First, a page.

Oh, my God. I You know, if you ever want to do ah, round table of people, um, about jealousy and handling criticism and and handling, um, handling. You know, your own self doubt. I'll be more than happy to join you. Great. Um, so you know let me know. Oh,

Dr. Shepp:   31:16
great. I love that.

Harrison F.:   31:17
Cool. I'd love that. Yeah, not. All right. Maybe we can do it live. Maybe

Dr. Shepp:   31:22
you should. That would be even better.

Harrison F.:   31:24
Yeah, like like at, you know, someplace. Maybe sometime when I when I'm back in l A, um, Or maybe you want to come down to south by Southwest, and yeah, um, it's it's interesting. It's not what it used to be, but it's It's interesting. It's It's, um I think it's worth worth exploring. Especially for what you do. Um, it might be worth doing some kind of podcast from here with, you know you can. There's all sorts of people that come to stop by great great artists every year. Um, and local artists that that participate, So

Dr. Shepp:   32:12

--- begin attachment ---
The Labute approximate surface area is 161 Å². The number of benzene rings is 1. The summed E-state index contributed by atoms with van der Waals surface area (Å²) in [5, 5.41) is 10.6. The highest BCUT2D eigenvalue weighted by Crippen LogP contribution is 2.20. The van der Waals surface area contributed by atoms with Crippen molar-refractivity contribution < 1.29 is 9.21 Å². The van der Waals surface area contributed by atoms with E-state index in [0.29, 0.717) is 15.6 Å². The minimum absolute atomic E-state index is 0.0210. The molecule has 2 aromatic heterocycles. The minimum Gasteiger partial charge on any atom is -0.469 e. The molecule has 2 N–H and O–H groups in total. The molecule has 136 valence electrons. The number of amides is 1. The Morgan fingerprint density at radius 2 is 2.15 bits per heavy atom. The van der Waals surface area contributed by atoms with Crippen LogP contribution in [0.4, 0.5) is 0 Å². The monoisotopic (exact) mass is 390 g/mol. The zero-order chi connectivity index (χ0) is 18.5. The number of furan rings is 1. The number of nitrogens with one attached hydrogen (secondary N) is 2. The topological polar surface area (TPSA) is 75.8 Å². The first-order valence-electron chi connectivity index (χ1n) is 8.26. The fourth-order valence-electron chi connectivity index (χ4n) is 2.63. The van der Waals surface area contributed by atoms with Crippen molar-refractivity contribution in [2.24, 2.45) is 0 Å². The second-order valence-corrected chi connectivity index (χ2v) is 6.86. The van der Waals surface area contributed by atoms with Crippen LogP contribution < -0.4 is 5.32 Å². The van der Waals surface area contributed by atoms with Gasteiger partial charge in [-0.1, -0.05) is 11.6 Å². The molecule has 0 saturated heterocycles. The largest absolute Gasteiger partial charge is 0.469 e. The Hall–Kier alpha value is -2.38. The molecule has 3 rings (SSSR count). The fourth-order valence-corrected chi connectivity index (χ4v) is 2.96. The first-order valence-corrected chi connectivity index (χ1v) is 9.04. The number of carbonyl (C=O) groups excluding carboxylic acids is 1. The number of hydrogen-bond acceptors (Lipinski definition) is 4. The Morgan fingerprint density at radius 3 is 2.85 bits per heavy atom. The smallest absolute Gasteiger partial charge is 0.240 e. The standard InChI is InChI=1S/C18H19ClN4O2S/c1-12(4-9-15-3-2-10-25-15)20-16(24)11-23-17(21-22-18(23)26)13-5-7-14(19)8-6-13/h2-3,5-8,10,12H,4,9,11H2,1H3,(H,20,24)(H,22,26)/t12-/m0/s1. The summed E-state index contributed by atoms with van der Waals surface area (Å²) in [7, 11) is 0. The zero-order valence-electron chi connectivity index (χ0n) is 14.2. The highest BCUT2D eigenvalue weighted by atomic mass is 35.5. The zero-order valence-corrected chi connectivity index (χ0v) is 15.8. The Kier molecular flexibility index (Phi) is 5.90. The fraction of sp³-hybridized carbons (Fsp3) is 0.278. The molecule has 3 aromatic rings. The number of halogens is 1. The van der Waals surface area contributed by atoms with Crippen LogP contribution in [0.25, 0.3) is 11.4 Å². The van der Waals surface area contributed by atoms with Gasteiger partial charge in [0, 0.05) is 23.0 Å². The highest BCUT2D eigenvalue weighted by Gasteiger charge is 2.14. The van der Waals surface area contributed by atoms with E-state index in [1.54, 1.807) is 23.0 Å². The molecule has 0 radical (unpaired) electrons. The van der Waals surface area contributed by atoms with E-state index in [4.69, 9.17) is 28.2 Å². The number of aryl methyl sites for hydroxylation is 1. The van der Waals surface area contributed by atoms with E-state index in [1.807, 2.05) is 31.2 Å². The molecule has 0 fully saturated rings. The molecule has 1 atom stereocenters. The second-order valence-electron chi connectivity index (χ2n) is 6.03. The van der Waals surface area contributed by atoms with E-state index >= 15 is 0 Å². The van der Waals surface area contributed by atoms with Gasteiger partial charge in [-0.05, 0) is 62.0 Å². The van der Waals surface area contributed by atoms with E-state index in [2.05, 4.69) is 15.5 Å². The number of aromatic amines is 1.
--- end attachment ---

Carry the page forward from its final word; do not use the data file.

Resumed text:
I've actually I'm remembering. I actually forgot I was there for just a couple of days one time, but I didn't I didn't see much except for the Capitol building. Maybe that's my forgot. I didn't really get any culture. Just wait. You need barbecue? Okay. I ate barbecue. I did, even regarding a ll the culture.

Harrison F.:   32:36
Texas Ask. Ah, I You know, it's funny. I I love and hate Texas. But I think I love and hate tech. I love and hate all the same things in Texas. What's the one on the What's the little Patties? You know, Patty's the little

Dr. Shepp:   33:01
I don't know. Patty Daddies

Harrison F.:   33:03
is a coffee shop just up the block right across the street from Bob's Big Boy on the same side of the street. And I loved and hated Bob's because it embodied everything that sow Cow was known for in the fifties. All the thing, the dreams that made me move out there. You know, um, I I grew up in New York, but I had to live in L. A. You know, it was like, um, dream come true for me to move to L. A. And and when Michael Jackson said, I'm tired of flying you back and forth in the Jackson Brothers that were tired of paying to fly you back and for you need to move here. I was there, I mean, literally overnight. But it's it's all those things that I absolutely loved are some of the same things that I I loathed. Like Bob still has the bays where the car hops used to skate, too in the back, but they don't use them anymore. And meanwhile, right here in Texas, we have sonic. You know, sonic.

Dr. Shepp:   34:21
Yeah, we have car hops. That sonic that's still skate. Oh, I want to come. I want to come just for that. I should I should absolutely hums itself.

Harrison F.:   34:31